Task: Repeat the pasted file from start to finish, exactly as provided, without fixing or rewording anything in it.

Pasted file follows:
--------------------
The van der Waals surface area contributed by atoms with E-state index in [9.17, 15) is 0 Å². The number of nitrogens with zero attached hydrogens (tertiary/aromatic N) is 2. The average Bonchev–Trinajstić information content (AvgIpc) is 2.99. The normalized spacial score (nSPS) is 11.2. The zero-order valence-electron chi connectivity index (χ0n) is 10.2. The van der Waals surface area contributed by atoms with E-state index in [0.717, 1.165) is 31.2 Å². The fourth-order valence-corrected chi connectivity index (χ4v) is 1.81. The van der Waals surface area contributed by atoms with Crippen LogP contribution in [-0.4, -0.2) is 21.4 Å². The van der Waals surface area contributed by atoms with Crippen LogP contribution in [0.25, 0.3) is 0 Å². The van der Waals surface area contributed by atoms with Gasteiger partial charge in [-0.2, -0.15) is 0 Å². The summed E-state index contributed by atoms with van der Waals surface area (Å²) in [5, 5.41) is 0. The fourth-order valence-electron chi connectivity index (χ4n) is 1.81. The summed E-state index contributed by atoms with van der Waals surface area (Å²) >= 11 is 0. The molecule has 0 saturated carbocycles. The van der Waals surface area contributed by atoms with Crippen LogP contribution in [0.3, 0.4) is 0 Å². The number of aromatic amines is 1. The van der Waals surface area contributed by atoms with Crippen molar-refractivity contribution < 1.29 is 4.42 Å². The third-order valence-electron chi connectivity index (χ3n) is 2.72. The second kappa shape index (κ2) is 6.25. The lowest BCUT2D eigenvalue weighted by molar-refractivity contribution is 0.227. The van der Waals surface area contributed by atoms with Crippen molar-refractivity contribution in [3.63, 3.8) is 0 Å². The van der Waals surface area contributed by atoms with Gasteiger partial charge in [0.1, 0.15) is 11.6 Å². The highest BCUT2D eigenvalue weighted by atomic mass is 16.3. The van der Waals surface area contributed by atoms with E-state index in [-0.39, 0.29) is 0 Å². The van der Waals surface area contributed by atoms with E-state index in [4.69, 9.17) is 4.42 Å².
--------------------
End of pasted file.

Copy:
The van der Waals surface area contributed by atoms with E-state index in [9.17, 15) is 0 Å². The number of nitrogens with zero attached hydrogens (tertiary/aromatic N) is 2. The average Bonchev–Trinajstić information content (AvgIpc) is 2.99. The normalized spacial score (nSPS) is 11.2. The zero-order valence-electron chi connectivity index (χ0n) is 10.2. The van der Waals surface area contributed by atoms with E-state index in [0.717, 1.165) is 31.2 Å². The fourth-order valence-corrected chi connectivity index (χ4v) is 1.81. The van der Waals surface area contributed by atoms with Crippen LogP contribution in [-0.4, -0.2) is 21.4 Å². The van der Waals surface area contributed by atoms with Crippen LogP contribution in [0.25, 0.3) is 0 Å². The van der Waals surface area contributed by atoms with Gasteiger partial charge in [-0.2, -0.15) is 0 Å². The summed E-state index contributed by atoms with van der Waals surface area (Å²) in [5, 5.41) is 0. The fourth-order valence-electron chi connectivity index (χ4n) is 1.81. The summed E-state index contributed by atoms with van der Waals surface area (Å²) >= 11 is 0. The molecule has 0 saturated carbocycles. The van der Waals surface area contributed by atoms with Crippen LogP contribution in [0.3, 0.4) is 0 Å². The number of aromatic amines is 1. The van der Waals surface area contributed by atoms with Crippen molar-refractivity contribution < 1.29 is 4.42 Å². The third-order valence-electron chi connectivity index (χ3n) is 2.72. The second kappa shape index (κ2) is 6.25. The lowest BCUT2D eigenvalue weighted by molar-refractivity contribution is 0.227. The van der Waals surface area contributed by atoms with Crippen molar-refractivity contribution in [3.63, 3.8) is 0 Å². The van der Waals surface area contributed by atoms with Gasteiger partial charge in [0.1, 0.15) is 11.6 Å². The highest BCUT2D eigenvalue weighted by atomic mass is 16.3. The van der Waals surface area contributed by atoms with E-state index in [-0.39, 0.29) is 0 Å². The van der Waals surface area contributed by atoms with E-state index in [4.69, 9.17) is 4.42 Å².